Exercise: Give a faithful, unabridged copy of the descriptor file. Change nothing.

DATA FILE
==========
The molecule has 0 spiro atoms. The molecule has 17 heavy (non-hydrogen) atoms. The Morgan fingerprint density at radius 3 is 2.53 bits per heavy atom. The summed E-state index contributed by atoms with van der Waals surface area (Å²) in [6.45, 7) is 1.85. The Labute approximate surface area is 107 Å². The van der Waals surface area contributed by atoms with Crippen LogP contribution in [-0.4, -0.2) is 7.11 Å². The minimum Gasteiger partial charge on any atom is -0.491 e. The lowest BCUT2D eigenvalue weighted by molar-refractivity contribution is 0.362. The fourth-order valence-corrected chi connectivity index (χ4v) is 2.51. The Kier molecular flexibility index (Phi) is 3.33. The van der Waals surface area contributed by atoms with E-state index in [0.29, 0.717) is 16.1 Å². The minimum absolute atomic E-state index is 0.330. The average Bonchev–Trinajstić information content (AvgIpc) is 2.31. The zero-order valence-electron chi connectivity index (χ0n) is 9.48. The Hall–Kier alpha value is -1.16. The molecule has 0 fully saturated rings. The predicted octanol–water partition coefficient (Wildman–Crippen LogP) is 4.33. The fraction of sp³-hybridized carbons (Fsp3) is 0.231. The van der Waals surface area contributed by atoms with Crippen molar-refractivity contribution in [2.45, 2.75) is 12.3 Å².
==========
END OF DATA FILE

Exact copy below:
The molecule has 0 spiro atoms. The molecule has 17 heavy (non-hydrogen) atoms. The Morgan fingerprint density at radius 3 is 2.53 bits per heavy atom. The summed E-state index contributed by atoms with van der Waals surface area (Å²) in [6.45, 7) is 1.85. The Labute approximate surface area is 107 Å². The van der Waals surface area contributed by atoms with Crippen LogP contribution in [-0.4, -0.2) is 7.11 Å². The minimum Gasteiger partial charge on any atom is -0.491 e. The lowest BCUT2D eigenvalue weighted by molar-refractivity contribution is 0.362. The fourth-order valence-corrected chi connectivity index (χ4v) is 2.51. The Kier molecular flexibility index (Phi) is 3.33. The van der Waals surface area contributed by atoms with E-state index in [0.29, 0.717) is 16.1 Å². The minimum absolute atomic E-state index is 0.330. The average Bonchev–Trinajstić information content (AvgIpc) is 2.31. The zero-order valence-electron chi connectivity index (χ0n) is 9.48. The Hall–Kier alpha value is -1.16. The molecule has 0 fully saturated rings. The predicted octanol–water partition coefficient (Wildman–Crippen LogP) is 4.33. The fraction of sp³-hybridized carbons (Fsp3) is 0.231. The van der Waals surface area contributed by atoms with Crippen molar-refractivity contribution in [2.45, 2.75) is 12.3 Å².